(L-R) Iranian Foreign Minister Javad Zarif, EU envoy Catherine Ashton, Omani Foreign Minister Yussef bin Alawi and U.S. Secretary of State John Kerry pose for a photo in Muscat Nov. 9, 2014. REUTERS/Nicholas Kamm/Pool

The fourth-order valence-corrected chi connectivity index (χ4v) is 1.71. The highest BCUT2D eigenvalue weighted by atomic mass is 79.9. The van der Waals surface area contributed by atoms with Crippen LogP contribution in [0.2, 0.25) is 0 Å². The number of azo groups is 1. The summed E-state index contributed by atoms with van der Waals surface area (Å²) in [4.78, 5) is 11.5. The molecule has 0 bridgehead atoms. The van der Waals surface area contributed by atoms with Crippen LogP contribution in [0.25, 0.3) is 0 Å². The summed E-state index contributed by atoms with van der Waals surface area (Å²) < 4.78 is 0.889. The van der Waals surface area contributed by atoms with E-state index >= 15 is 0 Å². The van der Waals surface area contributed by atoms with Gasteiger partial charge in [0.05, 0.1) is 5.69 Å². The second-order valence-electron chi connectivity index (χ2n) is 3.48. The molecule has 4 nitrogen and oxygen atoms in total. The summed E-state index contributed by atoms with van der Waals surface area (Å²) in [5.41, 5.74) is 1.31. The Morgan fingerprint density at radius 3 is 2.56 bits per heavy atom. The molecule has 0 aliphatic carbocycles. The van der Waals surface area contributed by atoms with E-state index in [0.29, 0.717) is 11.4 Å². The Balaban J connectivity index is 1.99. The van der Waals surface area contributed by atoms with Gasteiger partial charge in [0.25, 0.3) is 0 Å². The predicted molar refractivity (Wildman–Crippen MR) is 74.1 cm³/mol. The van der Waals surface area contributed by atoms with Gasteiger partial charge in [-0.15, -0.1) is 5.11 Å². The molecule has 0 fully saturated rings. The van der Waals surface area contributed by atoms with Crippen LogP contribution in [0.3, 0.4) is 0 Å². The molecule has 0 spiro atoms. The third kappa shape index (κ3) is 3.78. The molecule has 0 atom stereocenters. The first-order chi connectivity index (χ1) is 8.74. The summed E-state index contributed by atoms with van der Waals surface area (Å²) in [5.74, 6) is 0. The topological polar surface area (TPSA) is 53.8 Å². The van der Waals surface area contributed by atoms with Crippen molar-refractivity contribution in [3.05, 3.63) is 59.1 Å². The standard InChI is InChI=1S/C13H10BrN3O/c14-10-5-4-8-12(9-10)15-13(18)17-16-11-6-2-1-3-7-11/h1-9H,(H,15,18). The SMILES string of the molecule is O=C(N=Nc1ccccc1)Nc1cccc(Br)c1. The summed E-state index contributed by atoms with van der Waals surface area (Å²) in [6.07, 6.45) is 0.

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The United States and Iran began high-level talks in Oman Sunday ahead of a looming deadline for a deal on Tehran's nuclear program, with both sides under pressure at home.Despite the approaching deadline, Iran and the P5+1 group -- Britain, China, France, Russia and the United States plus Germany -- are far apart on what capabilities Iran's nuclear program should have.However, domestic politics were hanging heavily over the talks, given the loss in midterm elections of the Senate by Obama's Democrats to the Republican party, members of whom have consistently bridled at the White House's negotiations with Iran.If talks go sour in the coming weeks it is thought the U.S. Congress may respond with fresh sanctions on Iran. The surprise election last year of President Hassan Rouhani, who had pledged to revive Iran's sanctions-battered economy, was a turning point on the nuclear issue but progress has been elusive since an interim deal came into effect in January.
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